Claypot rice with lap cheong (Chinese sausage) and mutton bird. The salty and fatty mutton bird makes it perfect for the claypot and is a brilliant substitute for salted fish. So so delicious!!
So after having a duck sitting in my freezer for about a month, I decided to finally thaw it out to attempt the Peking duck. Researching and reading up recipes was fun albeit a little confusing. I watched YouTube videos of how traditional Chinese chefs did them and they looked very intimidating - especially the blowing up bit. Not with a dynamite but literally, BLOWING into the duck to separate the skin from the flesh. (Skip to 2:01 if you want to just see the blowing bit)
I finally settled on Andrea Nguyen’s recipe from her amazing blog VietWorldKitchen
I decided to take her advice on scalding the duck with the glaze and drying it out in the refrigerator instead of scalding it with hot water and hanging it out to dry. I didn’t have the space and was pretty sure the dog would get to it before we had a chance to cook it.
Here’s how I adapted the recipe and steps:
Step 1: Preparing the duck
Cut away the access skin and fat at the base of the duck.
Next I scrubbed the duck down with fairly large sea salt crystals and pulled out any remaining bits of hair. Then I patted it dry with a paper towel.
Step 2: Blowing up the duck
For this task, I decided that the straw would be my blowing apparatus of choice. I didn’t want to have direct lip contact with a duck (never thought I’d say that!) and didn’t have a bicycle pump. So a straw it was.
First I secured the loose skin around the cavity with a satay stick. Then I made an incision at the base of the neck.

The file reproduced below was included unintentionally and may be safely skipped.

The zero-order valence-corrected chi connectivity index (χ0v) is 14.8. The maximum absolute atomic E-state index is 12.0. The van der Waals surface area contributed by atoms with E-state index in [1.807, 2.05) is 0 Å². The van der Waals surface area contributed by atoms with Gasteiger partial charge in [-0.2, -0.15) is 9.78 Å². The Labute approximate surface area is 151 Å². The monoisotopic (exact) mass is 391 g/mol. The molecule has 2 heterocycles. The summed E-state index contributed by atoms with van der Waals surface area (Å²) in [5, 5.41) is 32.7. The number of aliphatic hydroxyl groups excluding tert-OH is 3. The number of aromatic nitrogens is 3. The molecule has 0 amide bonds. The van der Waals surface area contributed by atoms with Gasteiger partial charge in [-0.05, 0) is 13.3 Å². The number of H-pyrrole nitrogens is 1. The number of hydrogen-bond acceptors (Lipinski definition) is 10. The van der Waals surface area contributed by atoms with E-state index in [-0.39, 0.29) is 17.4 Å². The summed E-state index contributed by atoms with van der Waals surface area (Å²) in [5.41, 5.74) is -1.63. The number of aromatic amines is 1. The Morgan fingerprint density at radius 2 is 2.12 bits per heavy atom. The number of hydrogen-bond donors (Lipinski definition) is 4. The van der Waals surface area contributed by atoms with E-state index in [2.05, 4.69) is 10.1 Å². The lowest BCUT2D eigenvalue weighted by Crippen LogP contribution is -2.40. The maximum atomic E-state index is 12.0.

Next, the moment of truth. I never thought I’d ever get so intimate with a naked duck.
I’ll huff and I’ll puff and I’ll blow your skin out!
It took quite a few deep breaths and blowing to get the duck puffy and balloon like. In fact, Shu had to help me because at one point, I was feeling a little woozy. At times, I had to cover up the neck area with my hand to keep the air contained.
All in all though, it wasn’t as hard as I thought it would be and rather satisfying!
Step 3: Browning the duck
I changed the recipe slightly from VietWorldKitchen and added molasses to the glazing mixture. Recipe:
2 tablespoon soya sauce
2 tablespoon dark soya sauce
3 tablespoon ShaoXing rice wine
2 tablespoon honey
1 tablespoon molasses
4 cups water
Put all ingredients in a small pot, bring to a boil then turn down fire to bring to a simmer.
I scalded to duck with the mixture in a deep dish pan. You’ll need to pull out the wings to get the “armpits” of the duck. Turn it around gently and scald the other side too.
Step 4: Airing out
Next I put it in the fridge on an oven tray with a rack on top. The duck will be left in here for about 24 hours and be ready for a roast tomorrow!